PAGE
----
The symposium featured the creator of the Habits of Mind framework, Professor Arthur Costa, Emeritus Professor, Education for State and Founder of The Institute for Habits of Mind, USA (left in the photo), Dr Branton Shearer, neuropsychologist and founder of Multiple Intelligences Research and Consulting, USA (right in the photo) and Dr Henry Toi, Executive Director of The Art Costa Centre for Thinking and Affiliate Director of Habits of Mind, Singapore and also the creator of Habits of S.U.C.C.E.S.S. (middle in the photo).
At the 2012 National Day rally, Prime Minister Lee Hsien Loong urged educators and parents alike to “prepare every child for a test of life, and not a life of tests”. In today’s increasingly competitive arena, our children need to be educated in a manner that prepares them for a VUCA (Volatile, Uncertain, Complex, Ambiguous) world.
Global Eduhub, a leading preschool chain with 36 centres located in Singapore, Australia and China, is set to take the initiative with its first-ever symposium in innovative thinking for early childhood. It launches Hybrid Pedagogy of Habits of Mind and Multiple Intelligences after 18 years of early education research. Its pilot programme is to be introduced in all Mulberry Preschools in 2015 with the aim to prepare children for a VUCA world.
Themed ‘Nurturing Preschoolers’ Habits of S.U.C.C.E.S.S’, and in partnership with The Art Costa Centre for Thinking, the symposium featured the creators of 2 well-known frameworks that have proven to define success in adults, and Global EduHub’s own hybrid pedagogy that distills the essence of these frameworks into a curriculum that can be implemented at the early education level.
The symposium targeted for early educators and parents, hopes to raise awareness for this need for a shift in thinking about early education pedagogy.
Our Parenting World is honoured to interview Professor Arthur Costa, founder of the worldwide movement for Habits of Mind to instill patterns of success in individuals.
1) Can you tell us more about what are Habits of Mind?
Habits of Mind are dispositions that are called forth when one is confronted with confusing problems and complex decisions, the resolutions to which are not immediately apparent. They have been found to be characteristics of successful people in many walks of life: athletes, artists, entrepreneurs, journalists, scientists, etc.
2) How did you and Dr Bena Kallick decide and come up with what are the 16 thinking approaches to help students tackle complex problems?
About 25 years ago I edited a book entitled, Developing Minds: A Resource book for Teaching Thinking. I invited cognitive psychologists, philosophers and educators from around the world to contribute chapters. As I was editing, I began to see a lot of commonalities of what are the characteristics of successful problem solvers in many walks of life. Although they did not use the same labels, the intentions were similar. I began to classify these dispositions. I started with 7 but the list began to grow—10, 12 and over the years we studied and added more. We now have 16 but that may not be a final number. Our hypothesis is that if these are the attributes of successful people, can we teach them to students so that they will be successful in school, in work, in college and in life.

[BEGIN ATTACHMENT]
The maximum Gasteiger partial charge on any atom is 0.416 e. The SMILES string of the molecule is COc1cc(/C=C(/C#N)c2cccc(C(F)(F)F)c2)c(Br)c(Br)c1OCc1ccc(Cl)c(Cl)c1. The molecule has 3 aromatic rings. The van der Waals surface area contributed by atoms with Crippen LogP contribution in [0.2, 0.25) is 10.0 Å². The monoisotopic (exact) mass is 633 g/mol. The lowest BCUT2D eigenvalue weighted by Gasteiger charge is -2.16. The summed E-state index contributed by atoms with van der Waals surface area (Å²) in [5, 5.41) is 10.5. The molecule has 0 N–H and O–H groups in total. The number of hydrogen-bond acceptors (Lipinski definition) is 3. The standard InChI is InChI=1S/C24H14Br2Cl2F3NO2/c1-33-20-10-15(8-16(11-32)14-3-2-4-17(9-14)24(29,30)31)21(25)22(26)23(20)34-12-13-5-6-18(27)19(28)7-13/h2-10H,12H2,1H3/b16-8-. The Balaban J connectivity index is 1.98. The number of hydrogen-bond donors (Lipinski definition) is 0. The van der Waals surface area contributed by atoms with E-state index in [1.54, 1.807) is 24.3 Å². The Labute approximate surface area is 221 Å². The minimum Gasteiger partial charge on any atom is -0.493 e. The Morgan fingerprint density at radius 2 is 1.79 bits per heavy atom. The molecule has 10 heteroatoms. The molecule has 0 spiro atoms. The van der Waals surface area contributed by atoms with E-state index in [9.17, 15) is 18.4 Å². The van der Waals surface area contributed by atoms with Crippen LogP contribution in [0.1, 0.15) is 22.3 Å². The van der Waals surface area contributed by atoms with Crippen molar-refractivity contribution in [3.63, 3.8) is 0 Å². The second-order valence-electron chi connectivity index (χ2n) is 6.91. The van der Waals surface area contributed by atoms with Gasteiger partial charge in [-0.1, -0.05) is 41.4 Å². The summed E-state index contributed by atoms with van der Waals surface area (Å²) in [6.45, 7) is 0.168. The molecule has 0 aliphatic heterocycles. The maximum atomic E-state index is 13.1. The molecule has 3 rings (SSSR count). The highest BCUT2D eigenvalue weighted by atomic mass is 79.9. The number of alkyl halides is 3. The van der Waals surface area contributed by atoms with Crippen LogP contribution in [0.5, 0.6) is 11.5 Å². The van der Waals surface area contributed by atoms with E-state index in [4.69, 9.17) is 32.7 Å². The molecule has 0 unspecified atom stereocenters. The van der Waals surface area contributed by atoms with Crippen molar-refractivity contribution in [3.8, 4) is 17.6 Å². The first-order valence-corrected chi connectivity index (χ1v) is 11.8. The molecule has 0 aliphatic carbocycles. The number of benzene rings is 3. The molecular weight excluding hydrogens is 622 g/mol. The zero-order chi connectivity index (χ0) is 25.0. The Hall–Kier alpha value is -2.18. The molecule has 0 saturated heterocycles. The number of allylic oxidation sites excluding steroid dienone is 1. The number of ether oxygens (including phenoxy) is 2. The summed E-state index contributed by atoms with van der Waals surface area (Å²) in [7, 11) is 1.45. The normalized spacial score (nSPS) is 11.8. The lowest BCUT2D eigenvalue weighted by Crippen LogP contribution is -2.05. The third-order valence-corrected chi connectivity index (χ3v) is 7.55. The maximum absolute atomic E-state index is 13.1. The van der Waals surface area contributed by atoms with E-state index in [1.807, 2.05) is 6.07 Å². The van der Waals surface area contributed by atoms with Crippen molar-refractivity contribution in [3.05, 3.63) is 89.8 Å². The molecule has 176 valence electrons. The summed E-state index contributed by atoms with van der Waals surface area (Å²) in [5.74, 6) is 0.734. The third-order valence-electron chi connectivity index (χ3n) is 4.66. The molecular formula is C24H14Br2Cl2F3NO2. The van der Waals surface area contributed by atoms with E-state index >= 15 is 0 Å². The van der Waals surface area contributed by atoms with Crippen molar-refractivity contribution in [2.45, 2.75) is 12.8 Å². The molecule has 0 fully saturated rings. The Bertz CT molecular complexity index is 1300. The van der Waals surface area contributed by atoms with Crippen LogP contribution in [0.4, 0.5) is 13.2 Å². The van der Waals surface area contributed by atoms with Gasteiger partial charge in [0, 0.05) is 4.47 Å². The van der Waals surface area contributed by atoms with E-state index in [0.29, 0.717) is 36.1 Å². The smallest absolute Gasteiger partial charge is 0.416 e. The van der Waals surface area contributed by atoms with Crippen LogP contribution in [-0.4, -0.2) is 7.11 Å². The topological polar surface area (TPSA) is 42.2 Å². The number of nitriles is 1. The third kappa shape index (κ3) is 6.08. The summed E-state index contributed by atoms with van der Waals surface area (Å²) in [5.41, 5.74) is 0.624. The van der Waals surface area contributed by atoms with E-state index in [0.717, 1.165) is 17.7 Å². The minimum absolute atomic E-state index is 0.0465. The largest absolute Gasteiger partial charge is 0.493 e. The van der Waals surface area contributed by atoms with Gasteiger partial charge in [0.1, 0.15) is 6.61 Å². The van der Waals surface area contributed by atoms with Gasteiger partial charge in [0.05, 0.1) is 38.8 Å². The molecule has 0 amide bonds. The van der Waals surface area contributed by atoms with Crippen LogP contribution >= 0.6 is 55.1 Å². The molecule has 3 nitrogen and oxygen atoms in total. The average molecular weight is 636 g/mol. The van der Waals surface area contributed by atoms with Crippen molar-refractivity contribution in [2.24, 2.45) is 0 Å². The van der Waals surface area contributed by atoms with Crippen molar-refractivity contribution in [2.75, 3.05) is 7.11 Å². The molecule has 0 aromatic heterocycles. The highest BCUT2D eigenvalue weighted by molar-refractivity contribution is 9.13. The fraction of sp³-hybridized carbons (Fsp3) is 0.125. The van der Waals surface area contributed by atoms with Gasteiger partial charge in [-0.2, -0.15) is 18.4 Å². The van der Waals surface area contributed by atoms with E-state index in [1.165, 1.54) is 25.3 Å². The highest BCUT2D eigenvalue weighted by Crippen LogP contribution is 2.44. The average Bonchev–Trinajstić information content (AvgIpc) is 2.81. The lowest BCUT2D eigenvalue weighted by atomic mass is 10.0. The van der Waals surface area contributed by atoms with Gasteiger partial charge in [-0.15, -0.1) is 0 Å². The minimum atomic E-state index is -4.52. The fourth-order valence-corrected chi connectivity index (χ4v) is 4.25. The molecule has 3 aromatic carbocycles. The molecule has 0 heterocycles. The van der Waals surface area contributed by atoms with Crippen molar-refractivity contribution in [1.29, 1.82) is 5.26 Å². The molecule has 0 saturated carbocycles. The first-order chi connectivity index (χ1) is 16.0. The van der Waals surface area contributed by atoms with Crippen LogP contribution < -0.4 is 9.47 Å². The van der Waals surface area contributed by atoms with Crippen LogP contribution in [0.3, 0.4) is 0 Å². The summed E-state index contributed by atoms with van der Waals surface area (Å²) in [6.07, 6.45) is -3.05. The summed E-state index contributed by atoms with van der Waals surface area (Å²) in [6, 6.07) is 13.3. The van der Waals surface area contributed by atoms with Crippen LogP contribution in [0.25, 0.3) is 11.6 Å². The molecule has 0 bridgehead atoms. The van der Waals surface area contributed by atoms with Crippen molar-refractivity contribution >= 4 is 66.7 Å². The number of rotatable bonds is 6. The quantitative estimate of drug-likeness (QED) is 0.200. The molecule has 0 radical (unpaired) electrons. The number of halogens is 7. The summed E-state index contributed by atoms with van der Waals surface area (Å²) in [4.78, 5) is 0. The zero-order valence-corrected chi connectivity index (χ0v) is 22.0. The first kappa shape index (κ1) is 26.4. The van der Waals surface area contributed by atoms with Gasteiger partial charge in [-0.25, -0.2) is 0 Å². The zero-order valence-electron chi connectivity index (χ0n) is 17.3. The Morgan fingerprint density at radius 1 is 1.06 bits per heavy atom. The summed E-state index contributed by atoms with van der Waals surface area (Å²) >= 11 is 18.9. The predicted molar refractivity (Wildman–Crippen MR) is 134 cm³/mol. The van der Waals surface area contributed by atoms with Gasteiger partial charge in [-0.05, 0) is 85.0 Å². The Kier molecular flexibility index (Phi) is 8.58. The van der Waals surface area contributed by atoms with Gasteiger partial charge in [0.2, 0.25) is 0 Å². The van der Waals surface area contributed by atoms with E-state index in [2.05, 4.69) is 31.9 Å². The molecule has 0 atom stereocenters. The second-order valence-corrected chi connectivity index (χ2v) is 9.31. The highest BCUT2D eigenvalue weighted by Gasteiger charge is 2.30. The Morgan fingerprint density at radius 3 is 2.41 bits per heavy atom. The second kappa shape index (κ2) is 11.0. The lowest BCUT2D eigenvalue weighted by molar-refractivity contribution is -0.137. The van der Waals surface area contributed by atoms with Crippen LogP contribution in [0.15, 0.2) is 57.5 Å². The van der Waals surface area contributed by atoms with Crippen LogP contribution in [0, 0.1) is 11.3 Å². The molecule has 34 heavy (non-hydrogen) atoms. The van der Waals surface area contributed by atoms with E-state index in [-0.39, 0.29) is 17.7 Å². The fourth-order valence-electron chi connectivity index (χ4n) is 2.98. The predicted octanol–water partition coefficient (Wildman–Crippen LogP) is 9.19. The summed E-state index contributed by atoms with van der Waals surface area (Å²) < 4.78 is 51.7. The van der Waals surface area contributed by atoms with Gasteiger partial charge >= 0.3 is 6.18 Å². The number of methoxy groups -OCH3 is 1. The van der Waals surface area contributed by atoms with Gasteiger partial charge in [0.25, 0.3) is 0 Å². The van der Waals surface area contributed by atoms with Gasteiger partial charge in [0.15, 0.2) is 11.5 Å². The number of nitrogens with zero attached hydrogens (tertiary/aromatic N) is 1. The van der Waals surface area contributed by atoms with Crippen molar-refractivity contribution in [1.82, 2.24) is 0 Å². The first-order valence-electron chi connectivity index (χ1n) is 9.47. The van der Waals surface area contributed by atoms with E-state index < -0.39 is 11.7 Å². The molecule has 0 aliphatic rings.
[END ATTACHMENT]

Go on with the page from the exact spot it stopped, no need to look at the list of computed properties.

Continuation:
3) In your personal opinion, what are the more important habits for success?
While they are all important there are some that research has shown to be significant:
Metacognition: Thinking about and being aware of our own thinking, behaviors, emotions and our effects on others.
Managing impulsivity: Self regulation and emotional control
Persisting (Grit): Sticking to a task to achieve our goals
Thinking Interdependently: Collaboration and concern for others
Remaining open to continuous learning — Lifelong learning.
4) How can parents help their child to better prepare for the future?
Parents are the first teacher so their role is of primary importance. Talking with and reading to children is essential. Keeping children in good health—disease free, stress free, and good nutrition. Remember that parents are models for their children. Children are always learning from and imitating their parent. So, it’s important to demonstrate these habits of mind in front of their children: Persisting, managing impulse, asking questions, learning from mistakes, wonderment and awe, problem solving, etc.
Thank you Professor Arthur Costa for taking our interview and sharing your valuable insights with us!
More about Habits of Mind, developed by Professor Arthur Costa and Dr Bena Kallick, this set of 16 thinking approaches has been used by schools across the world to help students to tackle complex problems. The 16 Habits of Mind has also been incorporated into the Gifted Education Programme (GEP) in Singapore. More recently a school in Singapore won the Lee Hsien Loong award for its practice of the Habits of Mind. Global EduHub is the first preschool in the world to fully integrate the Habits of Mind into its curriculum and teaching practices. Global EduHub is in the process of being certified as the first Habits of Mind preschool in Asia by the Institute for the Habits of Mind, founded by Professor Costa.
To find out more about Global EduHub and its education centres, please click HERE.